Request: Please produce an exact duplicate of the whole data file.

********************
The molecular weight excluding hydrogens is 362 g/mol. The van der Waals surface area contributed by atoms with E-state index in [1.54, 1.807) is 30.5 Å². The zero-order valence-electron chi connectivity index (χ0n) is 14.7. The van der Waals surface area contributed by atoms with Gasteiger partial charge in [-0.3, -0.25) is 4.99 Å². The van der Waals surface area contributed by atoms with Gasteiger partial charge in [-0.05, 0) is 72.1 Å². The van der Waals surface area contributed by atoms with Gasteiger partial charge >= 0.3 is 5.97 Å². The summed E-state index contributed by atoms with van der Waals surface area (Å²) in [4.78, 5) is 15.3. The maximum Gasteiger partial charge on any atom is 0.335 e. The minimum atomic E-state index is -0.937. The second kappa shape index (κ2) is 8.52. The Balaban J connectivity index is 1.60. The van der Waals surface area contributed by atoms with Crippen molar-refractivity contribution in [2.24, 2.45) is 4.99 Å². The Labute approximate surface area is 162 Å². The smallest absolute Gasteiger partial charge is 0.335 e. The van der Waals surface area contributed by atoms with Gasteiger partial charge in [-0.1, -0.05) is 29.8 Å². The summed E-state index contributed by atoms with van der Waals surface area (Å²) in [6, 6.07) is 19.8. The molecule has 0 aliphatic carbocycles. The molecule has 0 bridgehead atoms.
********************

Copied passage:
The molecular weight excluding hydrogens is 362 g/mol. The van der Waals surface area contributed by atoms with E-state index in [1.54, 1.807) is 30.5 Å². The zero-order valence-electron chi connectivity index (χ0n) is 14.7. The van der Waals surface area contributed by atoms with Gasteiger partial charge in [-0.3, -0.25) is 4.99 Å². The van der Waals surface area contributed by atoms with Gasteiger partial charge in [-0.05, 0) is 72.1 Å². The van der Waals surface area contributed by atoms with Gasteiger partial charge >= 0.3 is 5.97 Å². The summed E-state index contributed by atoms with van der Waals surface area (Å²) in [4.78, 5) is 15.3. The maximum Gasteiger partial charge on any atom is 0.335 e. The minimum atomic E-state index is -0.937. The second kappa shape index (κ2) is 8.52. The Balaban J connectivity index is 1.60. The van der Waals surface area contributed by atoms with Crippen molar-refractivity contribution in [2.24, 2.45) is 4.99 Å². The Labute approximate surface area is 162 Å². The smallest absolute Gasteiger partial charge is 0.335 e. The van der Waals surface area contributed by atoms with Gasteiger partial charge in [-0.1, -0.05) is 29.8 Å². The summed E-state index contributed by atoms with van der Waals surface area (Å²) in [6, 6.07) is 19.8. The molecule has 0 aliphatic carbocycles. The molecule has 0 bridgehead atoms.